In January 1959 Held mounted his first solo exhibition in the United States at the Pointdexter Gallery, New York (his first solo show took place in Paris in 1952). Reviewing his own production, he felt dissatisfied and moved to attempt a new direction in his art. The opportunity to work his way out of his old style presented itself when painter Sam Francis (b. 1923) offered Held the use of his studio at 940 Broadway while he was abroad. Held began experimenting on paper, first with collages, then with paintings on a large scale using photographer's backdrop paper — a strong, good quality paper available in rolls. From this emerged a series of four paintings, the 'Taxi cabs', measuring a constant 271 centimetres in height (the width of the paper roll), but varying in length.
While Held's previous paintings had been executed in oil or encaustic, the 'Taxi cabs' were painted in Liquitex, a flat, fast-drying synthetic polymer paint that Held had been experimenting with in minor works for a number of months. The Liquitex encouraged him to paint and repaint quickly, but without the build-up of impasto or the blending of colours characteristic of his earlier work. Although Held worked the surface of the paintings in the 'all over' manner typical of previous work, the 'Taxi cab' series was constructed as an animated grid of triangles, squares and circular forms. Through the sequence of the four 'Taxi cab' paintings the geometric figures emerge with greater clarity, though the turbulence and density of the earlier paintings remain evident. These paintings gave him the direction his mature work was to follow.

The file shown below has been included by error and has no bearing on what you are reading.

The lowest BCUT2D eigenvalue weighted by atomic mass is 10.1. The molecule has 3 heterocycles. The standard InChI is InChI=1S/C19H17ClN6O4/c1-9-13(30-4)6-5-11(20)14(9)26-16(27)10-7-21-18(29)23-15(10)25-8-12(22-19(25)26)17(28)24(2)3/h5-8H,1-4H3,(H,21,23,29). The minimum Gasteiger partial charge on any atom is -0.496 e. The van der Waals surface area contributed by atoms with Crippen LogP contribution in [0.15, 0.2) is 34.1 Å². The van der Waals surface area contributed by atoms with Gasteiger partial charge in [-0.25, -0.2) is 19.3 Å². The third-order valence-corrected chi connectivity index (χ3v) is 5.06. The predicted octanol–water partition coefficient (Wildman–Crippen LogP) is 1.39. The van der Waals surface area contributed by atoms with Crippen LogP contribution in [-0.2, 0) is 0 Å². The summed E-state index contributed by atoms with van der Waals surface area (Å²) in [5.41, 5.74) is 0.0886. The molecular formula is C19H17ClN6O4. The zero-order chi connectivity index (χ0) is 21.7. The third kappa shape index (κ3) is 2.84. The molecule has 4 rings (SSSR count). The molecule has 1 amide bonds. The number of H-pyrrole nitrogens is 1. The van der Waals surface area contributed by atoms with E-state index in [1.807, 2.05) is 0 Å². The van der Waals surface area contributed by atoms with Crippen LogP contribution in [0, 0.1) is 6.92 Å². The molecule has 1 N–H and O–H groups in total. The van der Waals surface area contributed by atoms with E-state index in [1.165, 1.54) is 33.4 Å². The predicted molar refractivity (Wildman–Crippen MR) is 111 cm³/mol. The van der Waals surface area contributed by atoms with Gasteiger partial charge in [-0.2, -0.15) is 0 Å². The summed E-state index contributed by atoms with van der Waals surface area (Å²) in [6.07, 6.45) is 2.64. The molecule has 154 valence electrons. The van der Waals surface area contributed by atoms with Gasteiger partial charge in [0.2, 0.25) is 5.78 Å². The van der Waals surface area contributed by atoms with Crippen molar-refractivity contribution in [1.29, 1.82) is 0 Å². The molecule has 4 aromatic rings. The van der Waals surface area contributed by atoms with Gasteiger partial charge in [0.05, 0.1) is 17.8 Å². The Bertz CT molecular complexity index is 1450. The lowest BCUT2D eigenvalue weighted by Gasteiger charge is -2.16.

The 'Taxi cab' paintings were 'inspired by a "vision" of taxicabs on the New York streets',1 but equally perhaps by the example of Piet Mondrian (1872-1944) in such paintings as Broadway Boogie-Woogie 1942-43 (The Museum of Modern Art, New York). Held was also impressed with what he described as Fernard Léger's (1881-1955) 'vulgarity'.
Ironically the 'Taxi cab' paintings were not exhibited at the time they were made. The urgency of his discoveries carried Held into refinements that superseded this series. He rolled and stored the paintings in his barn Woodstock, New York, and forgot about them for many years. A series of exhibitions examining Held's work of the 1950s, held at the Robert Miller Gallery, New York, in the early 1980s, renewed his interest in this series. The 'Taxi cab' series was first exhibited at the Robert Miller Gallery in 1987.
The Gallery owns a second, later, painting by Al Held, "Skywatch II" 1972.
Michael Lloyd & Michael Desmond European and American Paintings and Sculptures 1870-1970 in the Australian National Gallery 1992 p.292.